Academic journal article Theological Studies

To Whom Am I Speaking? Communication, Culture, and Fundamental Theology

Academic journal article Theological Studies

To Whom Am I Speaking? Communication, Culture, and Fundamental Theology

Article excerpt

The Second Vatican Council arose from a desire to reevangelize the world. The administrative expression of that spirit resulted in setting up such pontifical councils as the Council for Culture, for Interreligious Dialogue, and for Promoting New Evangelization. But a fundamental theology that can intellectually equip the Church to reach out to the world is languishing. (1) After an enthusiastic beginning, fundamental theology as a discipline is, in the words of Gerald O'Collins, "threatened with non-existence" and needs to be rethought today. (2) An important contributing factor is, among other things, the ambiguous nature of this discipline. Although today the discipline is considered "strictly theological," earlier practitioners of fundamental theology were ambivalent as to whether it was primarily philosophical or theological. (3) And if this discipline needs to be rethought, it must begin with reconsidering the nature of the discipline itself. My article aims to explore this question afresh from the perspective of communication theory.

The reason for adopting a communication perspective is this: If the task of fundamental theology is to reach out to the world, and if reaching out is an act of communication, then understanding communication can help us understand the nature of fundamental theology. Key concepts of Christian faith are also matters of communication: revelation is God's self-communication to human persons; evangelization is communicating the Good News to fellow human beings. Further, communication is at the heart of interreligious dialogue, an important theological concern in the contemporary world. (4) Interdisciplinary communication can help overcome false lines of academic specialization and the intellectual fragmentation that follows. (5) Interdisciplinary communication has a special significance for fundamental theology, because the desire to interrelate the divergent systems of thought prevalent in the contemporary world is among the factors that led to the emergence of this discipline. (6)

The article is divided into two main parts. It first draws on various sources in the fields of communication and philosophy to outline some basic ideas involved in effecting communication. A key idea, borrowed from existentialist thinking, is that communication is not something that takes place in the abstract, but is something rooted in the lives of the communicator and the addressee. Culture understandably, then, plays a crucial role in the encoding of the message by the communicator and the decoding of it by the addressee. (7) The second part draws out some implications of these ideas for religious communication.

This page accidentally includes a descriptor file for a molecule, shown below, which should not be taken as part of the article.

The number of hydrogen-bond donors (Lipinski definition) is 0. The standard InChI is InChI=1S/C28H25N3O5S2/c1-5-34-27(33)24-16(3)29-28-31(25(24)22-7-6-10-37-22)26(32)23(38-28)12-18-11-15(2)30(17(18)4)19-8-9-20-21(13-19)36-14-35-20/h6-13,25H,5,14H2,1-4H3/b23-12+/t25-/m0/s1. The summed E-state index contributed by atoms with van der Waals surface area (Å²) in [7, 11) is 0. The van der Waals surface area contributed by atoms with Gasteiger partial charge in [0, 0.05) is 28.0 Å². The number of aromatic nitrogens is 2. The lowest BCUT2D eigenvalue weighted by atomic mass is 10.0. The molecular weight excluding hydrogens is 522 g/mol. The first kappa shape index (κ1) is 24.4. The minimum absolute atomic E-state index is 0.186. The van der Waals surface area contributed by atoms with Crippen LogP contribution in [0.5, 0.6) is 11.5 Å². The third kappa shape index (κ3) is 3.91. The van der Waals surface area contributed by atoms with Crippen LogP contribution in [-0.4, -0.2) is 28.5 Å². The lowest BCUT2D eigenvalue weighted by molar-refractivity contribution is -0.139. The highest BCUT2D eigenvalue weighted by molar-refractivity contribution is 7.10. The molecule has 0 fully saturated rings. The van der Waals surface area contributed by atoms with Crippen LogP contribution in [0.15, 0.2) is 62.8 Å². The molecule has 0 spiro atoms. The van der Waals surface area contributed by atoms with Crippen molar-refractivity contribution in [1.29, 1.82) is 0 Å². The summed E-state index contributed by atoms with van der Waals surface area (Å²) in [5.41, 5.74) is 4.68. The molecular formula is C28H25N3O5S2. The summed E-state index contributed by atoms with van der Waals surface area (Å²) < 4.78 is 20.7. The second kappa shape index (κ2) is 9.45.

I appeal to communication theory to distinguish theology from fundamental theology and to examine the implications of this distinction for understanding each of the three (propaedeutic, apologetic, and dialogical) tasks of fundamental theology.

Beginning an article by formulating a theory of communication is an unusual procedure. Ordinarily, one begins with a review of the relevant literature. But one has only to open a widely used textbook like that of Em Griffin's A First Look at Communication Theory to realize that the field of communication is populated with numerous theories, each dealing with something different, formulated for different purposes and with different emphases. (8) We seem to need a theory that can differentiate and relate theology and fundamental theology.

Communication: The Basics

Communication is constituted by a triadic relationship between the communicator, the message, and the receiver. It involves two different actions: one performed by the communicator, the other by the addressee. (9) The communicator encodes a message in signs and sends it to the receiver, hoping for a particular response. The receiver decodes the message by selectively attending to the available stimuli, interprets it, and responds to it in what seems a fitting manner. …

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